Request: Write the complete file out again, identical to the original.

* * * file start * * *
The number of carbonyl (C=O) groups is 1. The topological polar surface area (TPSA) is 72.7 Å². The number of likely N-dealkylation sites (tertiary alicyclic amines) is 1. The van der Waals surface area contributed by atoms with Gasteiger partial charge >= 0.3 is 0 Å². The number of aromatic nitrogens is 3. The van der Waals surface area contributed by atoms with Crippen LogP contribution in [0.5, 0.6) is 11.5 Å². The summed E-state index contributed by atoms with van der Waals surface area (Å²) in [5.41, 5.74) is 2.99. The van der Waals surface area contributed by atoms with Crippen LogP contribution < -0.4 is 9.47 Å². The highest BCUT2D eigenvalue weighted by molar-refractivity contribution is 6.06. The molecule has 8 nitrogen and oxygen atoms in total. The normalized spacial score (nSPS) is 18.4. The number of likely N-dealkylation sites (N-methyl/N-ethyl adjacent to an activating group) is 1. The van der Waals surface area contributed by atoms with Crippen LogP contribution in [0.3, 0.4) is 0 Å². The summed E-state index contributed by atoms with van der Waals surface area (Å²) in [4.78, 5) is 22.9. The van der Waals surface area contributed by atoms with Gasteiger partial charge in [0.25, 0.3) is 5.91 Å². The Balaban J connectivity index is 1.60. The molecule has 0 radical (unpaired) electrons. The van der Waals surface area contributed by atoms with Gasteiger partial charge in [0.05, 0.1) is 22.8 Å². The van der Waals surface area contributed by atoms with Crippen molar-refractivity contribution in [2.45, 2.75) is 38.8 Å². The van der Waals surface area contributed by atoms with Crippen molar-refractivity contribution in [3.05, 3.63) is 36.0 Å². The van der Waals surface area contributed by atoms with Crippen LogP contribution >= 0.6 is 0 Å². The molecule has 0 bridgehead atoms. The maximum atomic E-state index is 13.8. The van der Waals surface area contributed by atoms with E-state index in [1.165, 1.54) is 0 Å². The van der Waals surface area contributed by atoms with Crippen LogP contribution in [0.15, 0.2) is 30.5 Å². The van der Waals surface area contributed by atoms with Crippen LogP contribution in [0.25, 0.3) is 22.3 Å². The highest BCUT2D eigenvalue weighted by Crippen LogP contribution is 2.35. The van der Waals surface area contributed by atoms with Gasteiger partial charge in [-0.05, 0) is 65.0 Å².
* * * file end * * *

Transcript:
The number of carbonyl (C=O) groups is 1. The topological polar surface area (TPSA) is 72.7 Å². The number of likely N-dealkylation sites (tertiary alicyclic amines) is 1. The van der Waals surface area contributed by atoms with Gasteiger partial charge >= 0.3 is 0 Å². The number of aromatic nitrogens is 3. The van der Waals surface area contributed by atoms with Crippen LogP contribution in [0.5, 0.6) is 11.5 Å². The summed E-state index contributed by atoms with van der Waals surface area (Å²) in [5.41, 5.74) is 2.99. The van der Waals surface area contributed by atoms with Crippen LogP contribution < -0.4 is 9.47 Å². The highest BCUT2D eigenvalue weighted by molar-refractivity contribution is 6.06. The molecule has 8 nitrogen and oxygen atoms in total. The normalized spacial score (nSPS) is 18.4. The number of likely N-dealkylation sites (N-methyl/N-ethyl adjacent to an activating group) is 1. The van der Waals surface area contributed by atoms with Crippen LogP contribution in [0.3, 0.4) is 0 Å². The summed E-state index contributed by atoms with van der Waals surface area (Å²) in [4.78, 5) is 22.9. The van der Waals surface area contributed by atoms with Gasteiger partial charge in [0.25, 0.3) is 5.91 Å². The Balaban J connectivity index is 1.60. The molecule has 0 radical (unpaired) electrons. The van der Waals surface area contributed by atoms with Gasteiger partial charge in [0.05, 0.1) is 22.8 Å². The van der Waals surface area contributed by atoms with Crippen molar-refractivity contribution in [2.45, 2.75) is 38.8 Å². The van der Waals surface area contributed by atoms with Crippen molar-refractivity contribution in [3.05, 3.63) is 36.0 Å². The van der Waals surface area contributed by atoms with Crippen LogP contribution >= 0.6 is 0 Å². The molecule has 0 bridgehead atoms. The maximum atomic E-state index is 13.8. The van der Waals surface area contributed by atoms with E-state index in [1.165, 1.54) is 0 Å². The van der Waals surface area contributed by atoms with Crippen LogP contribution in [0.15, 0.2) is 30.5 Å². The van der Waals surface area contributed by atoms with Crippen LogP contribution in [0.25, 0.3) is 22.3 Å². The highest BCUT2D eigenvalue weighted by Crippen LogP contribution is 2.35. The van der Waals surface area contributed by atoms with Gasteiger partial charge in [-0.05, 0) is 65.0 Å².